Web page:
St. Paul Mayor Carter asks controversial candidate to drop out of city council race

David Martinez

David Martinez

Kristi Belcamino at the Pioneer Press writes, “Mayor Melvin Carter has asked David Martinez to immediately drop out of the city council race after the Ward 4 candidate’s recent behavior made headlines and stirred controversy. In a span of three days earlier this month, Martinez was accused of domestic abuse, ejected and banned from Target Field and arrested and banned from St. Paul public libraries. And on Saturday, it appears Martinez posted a topless photo of his estranged wife on his campaign website in response to being served a restraining order.” 

It’s official. MPR reports: “The federal government now recognizes Bde Maka Ska as the official name for what used to be known as Lake Calhoun in Minneapolis. The U.S. Board on Geographic Names approved the name at its meeting last month. That follows county and state approval of the name. Bde Maka Ska means ‘White Earth Lake’ or ‘White Banks Lake’ — a nod to the light-colored sand of its beaches. It’s pronounced beh-DAY’ mah-KAH’ skah.”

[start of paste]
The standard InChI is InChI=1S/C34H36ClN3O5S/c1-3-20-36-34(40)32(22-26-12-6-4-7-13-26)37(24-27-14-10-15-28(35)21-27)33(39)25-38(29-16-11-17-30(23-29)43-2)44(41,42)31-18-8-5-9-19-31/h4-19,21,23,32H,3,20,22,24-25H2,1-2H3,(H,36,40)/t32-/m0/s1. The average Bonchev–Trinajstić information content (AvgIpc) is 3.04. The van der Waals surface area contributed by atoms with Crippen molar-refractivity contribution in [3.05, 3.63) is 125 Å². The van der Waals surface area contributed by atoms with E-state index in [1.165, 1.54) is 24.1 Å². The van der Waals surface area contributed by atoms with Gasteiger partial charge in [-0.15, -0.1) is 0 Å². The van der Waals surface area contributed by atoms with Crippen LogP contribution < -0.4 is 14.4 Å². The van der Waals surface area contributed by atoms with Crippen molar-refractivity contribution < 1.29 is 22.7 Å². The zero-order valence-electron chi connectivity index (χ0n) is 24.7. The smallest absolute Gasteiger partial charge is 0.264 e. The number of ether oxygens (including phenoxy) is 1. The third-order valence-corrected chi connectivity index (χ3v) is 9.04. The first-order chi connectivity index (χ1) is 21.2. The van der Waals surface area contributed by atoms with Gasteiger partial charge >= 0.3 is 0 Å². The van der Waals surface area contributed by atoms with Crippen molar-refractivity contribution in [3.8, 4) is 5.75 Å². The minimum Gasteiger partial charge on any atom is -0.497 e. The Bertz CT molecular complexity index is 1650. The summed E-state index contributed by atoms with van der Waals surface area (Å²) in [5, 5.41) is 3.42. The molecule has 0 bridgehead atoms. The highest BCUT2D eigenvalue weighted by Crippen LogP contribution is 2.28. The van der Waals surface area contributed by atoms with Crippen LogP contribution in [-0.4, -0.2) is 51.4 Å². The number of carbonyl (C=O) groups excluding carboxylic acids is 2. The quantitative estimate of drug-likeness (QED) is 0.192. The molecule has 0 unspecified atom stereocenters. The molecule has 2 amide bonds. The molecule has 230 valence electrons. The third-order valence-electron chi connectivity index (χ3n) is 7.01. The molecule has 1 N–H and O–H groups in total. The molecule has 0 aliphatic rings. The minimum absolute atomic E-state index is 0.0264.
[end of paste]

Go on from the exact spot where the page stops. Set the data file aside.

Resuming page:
Where do people think it goes? Kirsti Marohn of MPR reports, “Researchers from the University of Minnesota’s Water Resources Center created a ‘chloride budget’ to estimate how much salt enters the environment each year from various sources. Road salt was by far the largest source of chloride statewide, contributing more than 400,000 metric tons annually to the environment. Household water softeners were the fourth largest source, contributing about 140,000 metric tons of salt per year.”

Kids, the U wants you. Says an AP story, “The University of Minnesota is looking for ways to halt the enrollment trend of losing local high school students to neighboring states and bolster admissions to its system campuses. The university’s Systemwide Enrollment Planning Taskforce in June presented potential ways to curb losing more high school graduates than it attracts, Minnesota Daily reported. ‘We get our pockets picked every year from states and universities from across the nation,’ said Bob McMaster, the vice provost and dean of undergraduate education.”